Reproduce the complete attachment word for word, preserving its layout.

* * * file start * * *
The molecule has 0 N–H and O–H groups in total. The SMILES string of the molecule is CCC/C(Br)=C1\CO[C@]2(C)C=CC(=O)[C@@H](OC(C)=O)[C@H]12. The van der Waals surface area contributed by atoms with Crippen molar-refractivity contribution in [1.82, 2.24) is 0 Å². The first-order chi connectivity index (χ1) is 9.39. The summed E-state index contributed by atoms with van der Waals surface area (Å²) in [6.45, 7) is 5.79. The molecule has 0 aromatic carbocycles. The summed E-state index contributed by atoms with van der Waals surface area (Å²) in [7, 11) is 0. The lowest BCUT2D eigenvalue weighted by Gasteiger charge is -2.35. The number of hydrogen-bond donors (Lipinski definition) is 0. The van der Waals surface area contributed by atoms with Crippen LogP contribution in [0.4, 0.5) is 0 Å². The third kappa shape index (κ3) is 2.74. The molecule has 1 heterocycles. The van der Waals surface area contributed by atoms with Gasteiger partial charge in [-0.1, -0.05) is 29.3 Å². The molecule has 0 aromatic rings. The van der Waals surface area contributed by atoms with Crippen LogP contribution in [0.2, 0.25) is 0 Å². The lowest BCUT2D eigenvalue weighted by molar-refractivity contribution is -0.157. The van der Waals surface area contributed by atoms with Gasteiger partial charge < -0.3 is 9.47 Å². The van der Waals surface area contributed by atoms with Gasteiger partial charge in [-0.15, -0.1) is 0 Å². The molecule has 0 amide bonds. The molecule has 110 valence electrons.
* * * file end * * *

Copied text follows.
The molecule has 0 N–H and O–H groups in total. The SMILES string of the molecule is CCC/C(Br)=C1\CO[C@]2(C)C=CC(=O)[C@@H](OC(C)=O)[C@H]12. The van der Waals surface area contributed by atoms with Crippen molar-refractivity contribution in [1.82, 2.24) is 0 Å². The first-order chi connectivity index (χ1) is 9.39. The summed E-state index contributed by atoms with van der Waals surface area (Å²) in [6.45, 7) is 5.79. The molecule has 0 aromatic carbocycles. The summed E-state index contributed by atoms with van der Waals surface area (Å²) in [7, 11) is 0. The lowest BCUT2D eigenvalue weighted by Gasteiger charge is -2.35. The number of hydrogen-bond donors (Lipinski definition) is 0. The van der Waals surface area contributed by atoms with Crippen LogP contribution in [0.4, 0.5) is 0 Å². The third kappa shape index (κ3) is 2.74. The molecule has 1 heterocycles. The van der Waals surface area contributed by atoms with Gasteiger partial charge in [-0.1, -0.05) is 29.3 Å². The molecule has 0 aromatic rings. The van der Waals surface area contributed by atoms with Crippen LogP contribution in [0.2, 0.25) is 0 Å². The lowest BCUT2D eigenvalue weighted by molar-refractivity contribution is -0.157. The van der Waals surface area contributed by atoms with Gasteiger partial charge < -0.3 is 9.47 Å². The van der Waals surface area contributed by atoms with Gasteiger partial charge in [-0.15, -0.1) is 0 Å². The molecule has 0 amide bonds. The molecule has 110 valence electrons.